The Pagan Experience 2015


Outside of being a type of boat or something to do with Minecraft, my quick Google search on the topic came up blank.

Maybe searches on “sea magick” or “water magick” would come up better, but I prefer the term OceanCraft as it has a beautiful sound to it. When I think of the “sea” I think of a calm and serene stretch of land by a quiet coastal village with boats in the harbour. To me, the ocean is a lot more complicated and destructive. It’s the surfers waiting for the perfect wave, riding it before it leaves them and comes crashing upon the shore. It’s the rocky outcrop where the seals sunbake, and the waves thrash upon. It’s the Australian coastline, against the many Straights and Oceans, that lead out into the vast horizon.

Curl Curl Beach, 2015
Curl Curl Beach, Sydney, 2015

There is no one set way of practicing Ocean Witchcraft, just as there is no one set way of practicing any other form of Witchcraft (unless you’re on a structured by-the-book path, of course). There’s no one set way to honour the Gods, or the Spirits of the Water, or the Spirits of Place, just like there is no set direction for the waves.

The waves move one way and the other, side to side; the waves break as they choose. This is very much how to approach the ocean – as it comes, and to a degree on its terms.

If you live by the water, if you spend much of your time there, you know that the comparison to waves and emotions is apt – the waves behave as they like. If you aren’t familiar it may look beautiful and serene on the surface with a destructive rip tide lingering below. Much like our emotions, we can wear a mask while the reality lingers beneath.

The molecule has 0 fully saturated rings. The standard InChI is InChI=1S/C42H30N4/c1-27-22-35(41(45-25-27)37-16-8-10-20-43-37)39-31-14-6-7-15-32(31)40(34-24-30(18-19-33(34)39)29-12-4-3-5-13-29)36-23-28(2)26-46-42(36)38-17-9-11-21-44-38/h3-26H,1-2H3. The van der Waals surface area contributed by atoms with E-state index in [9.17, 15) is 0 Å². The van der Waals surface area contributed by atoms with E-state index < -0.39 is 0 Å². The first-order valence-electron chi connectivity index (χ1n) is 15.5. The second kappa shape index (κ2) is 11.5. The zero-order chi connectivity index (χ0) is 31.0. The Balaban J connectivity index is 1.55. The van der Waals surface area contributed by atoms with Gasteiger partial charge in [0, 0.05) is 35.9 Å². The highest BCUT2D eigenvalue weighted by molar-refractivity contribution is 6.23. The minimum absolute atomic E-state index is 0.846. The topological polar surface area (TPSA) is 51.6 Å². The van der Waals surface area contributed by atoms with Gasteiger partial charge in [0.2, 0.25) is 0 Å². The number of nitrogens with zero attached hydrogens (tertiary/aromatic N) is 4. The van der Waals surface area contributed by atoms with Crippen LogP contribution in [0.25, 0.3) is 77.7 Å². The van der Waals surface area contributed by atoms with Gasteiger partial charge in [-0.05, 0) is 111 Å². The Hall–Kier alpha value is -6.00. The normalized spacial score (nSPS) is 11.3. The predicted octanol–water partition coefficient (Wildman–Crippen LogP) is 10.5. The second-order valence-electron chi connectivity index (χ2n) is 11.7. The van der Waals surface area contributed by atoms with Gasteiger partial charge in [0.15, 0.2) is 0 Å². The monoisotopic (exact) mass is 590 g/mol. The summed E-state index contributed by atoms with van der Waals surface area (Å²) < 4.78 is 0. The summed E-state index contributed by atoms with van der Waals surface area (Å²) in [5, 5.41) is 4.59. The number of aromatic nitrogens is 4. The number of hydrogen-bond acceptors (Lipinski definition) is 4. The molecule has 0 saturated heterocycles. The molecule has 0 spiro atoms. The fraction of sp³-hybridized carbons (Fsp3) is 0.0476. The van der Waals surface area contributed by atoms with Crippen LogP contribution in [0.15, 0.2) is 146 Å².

Every beach is different. The ocean is its own beautiful living entity, and just like every living entity they have their own personality; every beach as its own energy which you may or may not get along with. To approach a beach with the belief that it’s just like every other beach is asking for trouble.

Curl Curl Beach, Sydney, 2015
Curl Curl Beach, Sydney, 2015

If you’re new to working with the ocean, start by introducing yourself. This might be through standing at the water’s edge and centring yourself, or it might be through vocally saying, “Hello, my name is (eg. Inigo Montoya)” or it could be through an offering (recyclable, of course).

Get to know it. Spend some time connecting with the spirits of place, with the flow and energy of the waves. Notice the sand, the dunes, the types of animals that call it home. Notice the people that visit – is it family friendly, or more of a surf beach? Does the water lead to the ocean or to a bay or inlet? Which direction does the wind generally come from? Which direction does it face? Where does the sun rise and set? Can you collect shells or pebbles? Is there drift wood, or cliffs, or large rocks? Is it a part of a coastal town or more secluded?

Anglesea Beach, Victoria, Australia 2014.
Anglesea Beach, Victoria, Australia 2014.

You may find that the way you begin your circle doesn’t feel right. You may feel a yearning to cast in a completely different manner, or not at all. You may have the intention of wanting a small altar but feel you don’t need one. You may feel the need to have nothing there but yourself with your bare feet in the sand. This is all fine, as you will know the answers at the water’s edge.

There are many websites on sea magick and sea spells, spells to do with shells, or seaweed, or pebbles. I’ve always found that at the water’s edge, whatever I had intended is normally thrown out and some other way of spell craft (to achieve the same result) is planned on the spot.

I won’t talk about ocean Deities as I never felt the need to work with them, but you will find your own path with that one (I always worked with Spirits of Place…or Herne…I can’t explain it).


The ocean can be beautiful and serene and calming, but it can also be deadly, and dangerous, and destructive. Approach with respect and work with it with respect, just like you would a fellow member of our Craft.

One thought on “OceanCraft

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